Analysis for nonstented bifurcation lesions (atherosclerosis)
Twenty-six bifurcation lesions in 18 patients (male; 88%) dying of severe coronary artery disease were examined (left main/left anterior descending coronary artery/left circumflex = 5; left anterior descending coronary artery/left diagonal = 14; left circumflex/left obtuse marginal = 5; left circumflex/posterior descending = 1; right coronary artery/posterior descending = 1). A mean age of the population was 60 ± 10 years, with a mean body mass index of 29 ± 7 kg/m2. Thirteen patients (72%) had known coronary risk factors such as hypertension (n = 6), diabetes (n = 4), smoking (n = 3), pre-existing coronary artery disease (n = 4), or a combination thereof. All coronary bifurcations had atherosclerotic plaques. Plaque types were thin-cap fibroatheroma (n = 2), fibroatheroma with or without calcification (n = 11, with or without = 5 of 6), and fibrocalcific plaques (n = 13).
The mean longitudinal length of the proximal segment in the main vessel to the branch point was 7.2 ± 3.0 mm, and the distance from branch point to the distal end of the stented segment was 6.7 ± 2.8 mm. Plaque thickness was the greatest on the lateral wall in the distal main vessel (1.3 ± 0.7 mm), followed by the lateral wall in the proximal main vessel (1.1 ± 0.7 mm). All lateral walls showed significantly greater intimal thickness as compared with those in the flow divider (Fig. 2).Similarly, necrotic core thickness also was significantly greater in the lateral wall versus the flow divider, where the necrotic core was minimal or absent (Fig. 2). Figure 3illustrates typical growth of necrotic core at bifurcation sites.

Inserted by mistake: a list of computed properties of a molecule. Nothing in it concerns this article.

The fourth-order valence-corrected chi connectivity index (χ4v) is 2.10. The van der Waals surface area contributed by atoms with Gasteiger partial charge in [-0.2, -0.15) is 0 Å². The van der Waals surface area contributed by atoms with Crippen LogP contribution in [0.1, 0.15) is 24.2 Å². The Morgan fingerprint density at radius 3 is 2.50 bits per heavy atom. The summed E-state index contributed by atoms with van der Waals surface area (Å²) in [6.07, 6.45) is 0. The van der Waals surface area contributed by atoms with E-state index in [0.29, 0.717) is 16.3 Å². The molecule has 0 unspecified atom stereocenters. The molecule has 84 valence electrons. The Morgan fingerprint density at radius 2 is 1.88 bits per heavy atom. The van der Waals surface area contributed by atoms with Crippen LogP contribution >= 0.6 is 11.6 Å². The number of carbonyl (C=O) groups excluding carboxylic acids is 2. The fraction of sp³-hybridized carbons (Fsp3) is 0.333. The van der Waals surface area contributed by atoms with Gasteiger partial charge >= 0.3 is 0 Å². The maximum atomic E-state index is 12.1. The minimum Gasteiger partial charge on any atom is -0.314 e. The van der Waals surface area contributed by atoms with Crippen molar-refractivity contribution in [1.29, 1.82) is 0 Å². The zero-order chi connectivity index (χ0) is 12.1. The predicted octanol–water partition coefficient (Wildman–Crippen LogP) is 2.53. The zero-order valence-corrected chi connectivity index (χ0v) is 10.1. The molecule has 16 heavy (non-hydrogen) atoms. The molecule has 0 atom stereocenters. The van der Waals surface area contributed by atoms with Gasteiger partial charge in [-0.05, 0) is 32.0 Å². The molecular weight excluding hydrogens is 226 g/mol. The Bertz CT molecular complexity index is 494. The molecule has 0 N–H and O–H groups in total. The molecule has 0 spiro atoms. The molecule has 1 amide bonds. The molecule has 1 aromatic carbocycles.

Stented bifurcation lesions
Forty stented bifurcation lesions (DES, n = 19; BMS, n = 21) from 40 patients with an age of 61 ± 16 years in the DES group and 58 ± 17 years in the BMS group (p = 0.61) were evaluated. The prevalence of males (DES, 79% vs. BMS, 62%; p = 0.49) and a mean implant duration (median [interquartile range IQR]: DES, 330 days [188 to 680 days] vs. BMS, 150 days [IQR 54 to 540 days]; p = 0.14) was similar between the 2 groups. Procedural parameters such as location of bifurcation lesions, techniques of stenting, and number of implanted stents were comparable (Table 1).Restenosis in the main vessel was significantly more frequent in BMS group as compared with the DES group (33% vs. 5%; p = 0.046) (Table 1). The incidence of late stent thrombosis (more than 30 days) in the main vessel was borderline significantly greater in the DES versus the BMS group (75% vs. 36%; p = 0.06) (Table 1, Fig. 4),whereas acute or subacute stent thrombosis (fewer than 30 days) was similar between the DES and BMS groups (Table 1). The stent duration of late stent thrombosis (more than 30 days) was significantly longer in the DES group as compared with the BMS group (270 days [IQR 195 to 585 days] vs. 60 days [IQR 35 to 105 days]; p = 0.003).